The majority of meters, over 3.7 million, have been installed under utility initiatives, both public and private, with the balance having been implemented under various government pilot schemes. The majority of these smart meters (3 million) have been installed by Energy Efficiency Services Limited (EESL), a government joint venture energy service company that is spearheading the smart metering drive, with an ambitious target of replacing 250 million conventional meters with smart meters under the SMNP. EESL has also formed a joint venture with the National Investment and Infrastructure Fund and IntelliSmart Infrastructure Private Limited, to implement, finance and operate the smart meter roll-out programme for discoms. It will enable the implementation of smart meters through the BOOT (build, own, operate and transfer) model to expedite deployment, replicating EESL’s success so far on the same model. The focus of IntelliSmart would be to drive efficiencies for discoms, improve revenue management, increase billing efficiency and consumer satisfaction. With the replacement of 250 million conventional meters with smart meters, billing and collection efficiency can improve to 100 per cent and has the potential to increase discom revenues by Rs 1,000 billion annually.

Focus on distribution franchises

Distribution utilities often hand over certain areas to distribution franchisees (DFs) in order to reduce AT&C losses or turnaround performance through improvement in metering, billing and collection practices as well as distribution network modernisation through a host of other measures. At present, there are around 12 distribution franchisees operating in different circles/divisions across the states of Maharashtra, Uttar Pradesh, Rajasthan, Meghalaya and Tripura. Of these, CESC Limited holds four DF contracts (Kota, Bharatpur, Bikaner and Malegaon), Torrent Power Limited holds three DF contracts (Bhiwandi, Agra, and Shil, Mumbra and Kalwa), Feedback Electricity Distribution Company Limited (certain electricity divisions in Meghalaya and Tripura) and Sai Computers (Dalu and Kailashahar) hold two contracts each and Tata Power holds one such contract (Ajmer).

Most existing DFs have been successful in reducing AT&C losses through a host of measures such as adequate metering, accurate billing and collection, technology adoption and other operational measures. For instance, Torrent Power has been successful in reducing AT&C losses in Bhiwandi from 58 per cent in 2006-07 to 16.22 per cent in 2020-21. Similarly, it has reduced AT&C losses in Agra from 54.3 per cent in 2011-12 to 13.5 per cent in 2020-21. In Agra, Torrent Power took initiatives such as replacement of over 0.3 million static electronic meters with smart meters of state-of-the-art technology and high accuracy; roping in a third party for random testing of meters at the site; and meter-based billing instead of assessed billing. Even in Shil, Mumbra and Kalwa, which is a relatively recent area to be franchised, transmission and distribution (T&D) losses were reduced to 44.89 per cent from 55.02 per cent in 2019-20 by Torrent Power.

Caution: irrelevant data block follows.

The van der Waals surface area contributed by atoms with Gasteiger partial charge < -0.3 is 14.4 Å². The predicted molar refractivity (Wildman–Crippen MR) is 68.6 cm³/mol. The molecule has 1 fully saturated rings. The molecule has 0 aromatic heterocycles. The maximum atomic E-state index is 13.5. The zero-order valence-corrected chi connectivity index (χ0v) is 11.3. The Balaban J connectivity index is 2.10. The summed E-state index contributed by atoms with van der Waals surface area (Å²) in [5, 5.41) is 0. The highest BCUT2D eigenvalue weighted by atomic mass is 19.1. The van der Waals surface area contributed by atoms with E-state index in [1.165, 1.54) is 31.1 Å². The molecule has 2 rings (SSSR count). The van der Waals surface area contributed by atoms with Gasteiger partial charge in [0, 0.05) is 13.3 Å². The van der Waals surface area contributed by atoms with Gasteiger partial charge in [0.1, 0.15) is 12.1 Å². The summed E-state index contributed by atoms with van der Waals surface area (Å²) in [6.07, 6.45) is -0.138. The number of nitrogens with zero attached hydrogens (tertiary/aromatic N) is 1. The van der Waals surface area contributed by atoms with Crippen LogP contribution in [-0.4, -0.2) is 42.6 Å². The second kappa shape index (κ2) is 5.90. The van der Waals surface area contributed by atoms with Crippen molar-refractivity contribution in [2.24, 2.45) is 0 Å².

Likewise, since takeover of operations as a DF in Kota in 2016-17, CESC has managed to reduce T&D losses from 32 per cent to 21.8 per cent. Tata Power also took steps to replace static meters with electronic ones in Ajmer, after it took over franchisee operations. Tata Power Ajmer Distribution Limited’s AT&C losses in Ajmer increased slightly from 9.96 per cent in 2019-20 to 10.21 per cent in 2020-21, but are quite low relative to other franchised areas.

However, despite the benefits, the distribution franchise model has not gathered momentum amongst state distribution utilities, partly due to a perceived threat of “privatisation” among employees. Also, there are issues such as the limited scope for regulatory intervention in DF contracts and the inadequate dispute resolution mechanism.

The way forward

Going forward, the pace of smart meter installation is expected to accelerate, bolstered by the push from the central government. In addition, the benefits demonstrated by smart meters during the Covid crisis are encouraging an increasing number of discoms to come forward and adopt the new technology.